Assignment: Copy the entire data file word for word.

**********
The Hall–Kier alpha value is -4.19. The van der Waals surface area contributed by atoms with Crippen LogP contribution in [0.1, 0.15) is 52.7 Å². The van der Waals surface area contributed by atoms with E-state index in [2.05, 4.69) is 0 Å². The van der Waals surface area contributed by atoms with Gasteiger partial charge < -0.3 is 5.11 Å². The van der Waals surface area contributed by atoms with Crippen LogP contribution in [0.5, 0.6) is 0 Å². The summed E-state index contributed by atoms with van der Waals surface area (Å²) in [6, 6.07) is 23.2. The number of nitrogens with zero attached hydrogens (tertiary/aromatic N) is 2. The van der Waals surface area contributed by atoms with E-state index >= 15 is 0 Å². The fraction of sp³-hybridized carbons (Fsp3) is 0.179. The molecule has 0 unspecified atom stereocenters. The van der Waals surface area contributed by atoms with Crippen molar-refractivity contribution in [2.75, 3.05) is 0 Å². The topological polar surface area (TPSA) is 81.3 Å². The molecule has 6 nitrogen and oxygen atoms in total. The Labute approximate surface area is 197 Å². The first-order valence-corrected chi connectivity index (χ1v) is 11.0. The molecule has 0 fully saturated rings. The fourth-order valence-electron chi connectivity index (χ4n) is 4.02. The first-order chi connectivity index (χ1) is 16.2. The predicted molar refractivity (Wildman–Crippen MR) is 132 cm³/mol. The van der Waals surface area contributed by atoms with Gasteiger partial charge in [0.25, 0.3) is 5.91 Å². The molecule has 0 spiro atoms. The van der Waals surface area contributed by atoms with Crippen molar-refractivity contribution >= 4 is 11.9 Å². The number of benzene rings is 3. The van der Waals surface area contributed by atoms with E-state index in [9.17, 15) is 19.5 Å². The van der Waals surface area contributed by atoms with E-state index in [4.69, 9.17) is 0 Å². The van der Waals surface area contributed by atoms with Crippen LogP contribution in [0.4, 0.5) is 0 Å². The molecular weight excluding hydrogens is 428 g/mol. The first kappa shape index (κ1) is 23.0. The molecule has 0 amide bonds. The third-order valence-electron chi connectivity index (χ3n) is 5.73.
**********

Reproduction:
The Hall–Kier alpha value is -4.19. The van der Waals surface area contributed by atoms with Crippen LogP contribution in [0.1, 0.15) is 52.7 Å². The van der Waals surface area contributed by atoms with E-state index in [2.05, 4.69) is 0 Å². The van der Waals surface area contributed by atoms with Gasteiger partial charge < -0.3 is 5.11 Å². The van der Waals surface area contributed by atoms with Crippen LogP contribution in [0.5, 0.6) is 0 Å². The summed E-state index contributed by atoms with van der Waals surface area (Å²) in [6, 6.07) is 23.2. The number of nitrogens with zero attached hydrogens (tertiary/aromatic N) is 2. The van der Waals surface area contributed by atoms with E-state index >= 15 is 0 Å². The fraction of sp³-hybridized carbons (Fsp3) is 0.179. The molecule has 0 unspecified atom stereocenters. The van der Waals surface area contributed by atoms with Crippen molar-refractivity contribution in [2.75, 3.05) is 0 Å². The topological polar surface area (TPSA) is 81.3 Å². The molecule has 6 nitrogen and oxygen atoms in total. The Labute approximate surface area is 197 Å². The first-order valence-corrected chi connectivity index (χ1v) is 11.0. The molecule has 0 fully saturated rings. The fourth-order valence-electron chi connectivity index (χ4n) is 4.02. The first-order chi connectivity index (χ1) is 16.2. The predicted molar refractivity (Wildman–Crippen MR) is 132 cm³/mol. The van der Waals surface area contributed by atoms with Gasteiger partial charge in [0.25, 0.3) is 5.91 Å². The molecule has 0 spiro atoms. The van der Waals surface area contributed by atoms with Crippen molar-refractivity contribution >= 4 is 11.9 Å². The number of benzene rings is 3. The van der Waals surface area contributed by atoms with E-state index in [9.17, 15) is 19.5 Å². The van der Waals surface area contributed by atoms with E-state index in [4.69, 9.17) is 0 Å². The van der Waals surface area contributed by atoms with Crippen LogP contribution in [0.4, 0.5) is 0 Å². The molecular weight excluding hydrogens is 428 g/mol. The first kappa shape index (κ1) is 23.0. The molecule has 0 amide bonds. The third-order valence-electron chi connectivity index (χ3n) is 5.73.